Image of sectioned bullets, SMK, Scenar, BT, AB, NP, CT

Discussion in 'Rifles, Bullets, Barrels & Ballistics' started by Dave King, Nov 7, 2005.

  1. Dave King

    Dave King Well-Known Member

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    I sectioned a few bullets over this past weekend and thought some others might like a peek at bullet guts.

    [​IMG]
     

  2. JD338

    JD338 Well-Known Member

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    Dave,

    A picture is worth a thousand words!
    Thanks for shareing.

    Regards,

    JD338
     

  3. Mysticplayer

    Mysticplayer Writers Guild

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    Great stuff. I can see how much they have beefed up the Nosler BT's. These aren't the fragile bullets they once were. The Combined Tech looks like the orig BT design.

    Best is the comparison between the accubond and the BT. Essentiall the same bullet just one has the lead 'glued' to the core. Very enlightening.

    Any chance of cutting up some 155 gr 178gr Amax, SST's and Interbonds?

    Jerry
     
  4. 4ked Horn

    4ked Horn Writers Guild

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    Cool pictures. Thanks.

    I'm wondering how you held the bullets for miling?
     
  5. Dave King

    Dave King Well-Known Member

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    Jerry

    I'll cut up whatever I can find hanging around, I do have a few A-Max but in small calibers I believe.


    That Combined Tech bullet is pretty old and I may have some "old" Ballistic Tip bullets around too, it'd be interesting to do a old vs new comparison.



    4ked Horn

    I have a neat little vise that came with my Sherline mill and it clamps pretty well to the bullet just below longitudinal center.



    For my next trick I'm going to mill some 308 Win & 7.62 NATO cases for comparison. I have some Lapua, RWS, Federal, M118LR and M118SB.
     
  6. Buffalobob

    Buffalobob Writers Guild

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    That is some very nice cutting work.

    I worked over the Nosler partition, Sierra gamekings, Hornady and Nosler Accubonds about a month or so ago and found major differences in the hardness of the lead. The nosler partition has soft lead and the Accubond has very hard lead. I think Goodgrouper said that Scenar had very hard lead.

    If you have nothing better to do you might try the Rockwell hardness test on them by using an ice pick or sharp nail and see what you think about the core. I wonder if the color of the core has any relationship to the hardness of the lead. If I remember correctly Antimony is used and it is white but I don't know how that comes out as a color in an alloy.
     
  7. älg

    älg Well-Known Member

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    Nice pics and nice work .
    The BT shows a half circle.. was that caused by you , is it the picture or the lead has this " imperfection"?
     
  8. Dave King

    Dave King Well-Known Member

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    I don't believe there were any imperfections in the bullets. It's possible that I did that with the milling machine but I'll deny it if possible!!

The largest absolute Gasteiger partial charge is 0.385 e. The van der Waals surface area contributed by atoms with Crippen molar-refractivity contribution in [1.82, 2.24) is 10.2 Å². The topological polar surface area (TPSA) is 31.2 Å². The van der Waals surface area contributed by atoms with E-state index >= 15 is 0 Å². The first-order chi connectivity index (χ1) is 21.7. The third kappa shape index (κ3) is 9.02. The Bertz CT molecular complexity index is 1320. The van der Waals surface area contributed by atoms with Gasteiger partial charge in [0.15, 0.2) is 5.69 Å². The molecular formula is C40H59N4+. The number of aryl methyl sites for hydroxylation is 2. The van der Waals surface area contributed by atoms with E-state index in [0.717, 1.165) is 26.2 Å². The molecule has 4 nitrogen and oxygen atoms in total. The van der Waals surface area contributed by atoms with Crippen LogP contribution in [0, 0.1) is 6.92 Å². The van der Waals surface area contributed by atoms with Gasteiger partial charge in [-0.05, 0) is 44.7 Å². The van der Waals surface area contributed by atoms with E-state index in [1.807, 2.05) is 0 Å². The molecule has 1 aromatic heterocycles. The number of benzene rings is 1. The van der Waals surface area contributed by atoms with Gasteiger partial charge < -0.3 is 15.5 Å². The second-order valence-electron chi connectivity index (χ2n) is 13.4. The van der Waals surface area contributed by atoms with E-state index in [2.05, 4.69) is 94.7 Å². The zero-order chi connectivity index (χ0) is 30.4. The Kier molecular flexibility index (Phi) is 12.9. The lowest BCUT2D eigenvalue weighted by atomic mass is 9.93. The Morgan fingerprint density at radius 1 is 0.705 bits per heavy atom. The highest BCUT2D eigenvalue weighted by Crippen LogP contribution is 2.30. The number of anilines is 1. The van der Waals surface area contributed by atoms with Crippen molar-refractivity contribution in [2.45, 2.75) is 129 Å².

9. Brown Dog

    Brown Dog Writers Guild

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    Thanks....V.Interesting....amazed at the size of the void in the 155 scenar.

    Be very interested to see a 167 scenar against a 168 matchking
     
  10. kraky2

    kraky2 Well-Known Member

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    One other comment....I've heard people complain that the partition "went right through" without expanding. Man the jacket around the nose area is as thin as any other bullet up there. You'll never convince me a partition doesn't mushroom.
     
  11. goodgrouper

    goodgrouper Writers Guild

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    Very interesting Dave.
    Notice how the Scenar has a little doughnut shaped ring on top of the lead core? Any ideas what this is for or is it just a footprint of the machine that puts the lead in there?
     
  12. jro45

    jro45 Well-Known Member

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    Real nice job! Nice to see what those bullets look like cut into. /ubbthreads/images/graemlins/laugh.gif
     
  13. lerch

    lerch <strong>SPONSOR</strong>

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    kraky1,
    I thought this also for a long time after my first deer i shot had a pencil sized entry and exit wound. After doing some research on the partition bullet after this happened I found at that what typically happens with partition bullets is that the fron area expands and many times separates from the rear of the bullet. After this happens the rest of the bullet essentially acts like a flat nosed FMJ.

    Just some infor I had read
    take it easy
    steve
     
  14. älg

    älg Well-Known Member

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    lerch, my only experience with the partition on game was a big sized deer (some 350 lbs) shot at 250 m. broadside. As you say, small entry and exit wound, the deer ran like hell after being shot for some 60 yds. and fell. I agree with you, classic partition behaviour seems to be open up and fragment front part, and you end up with a hardly expanded rear section that goes through.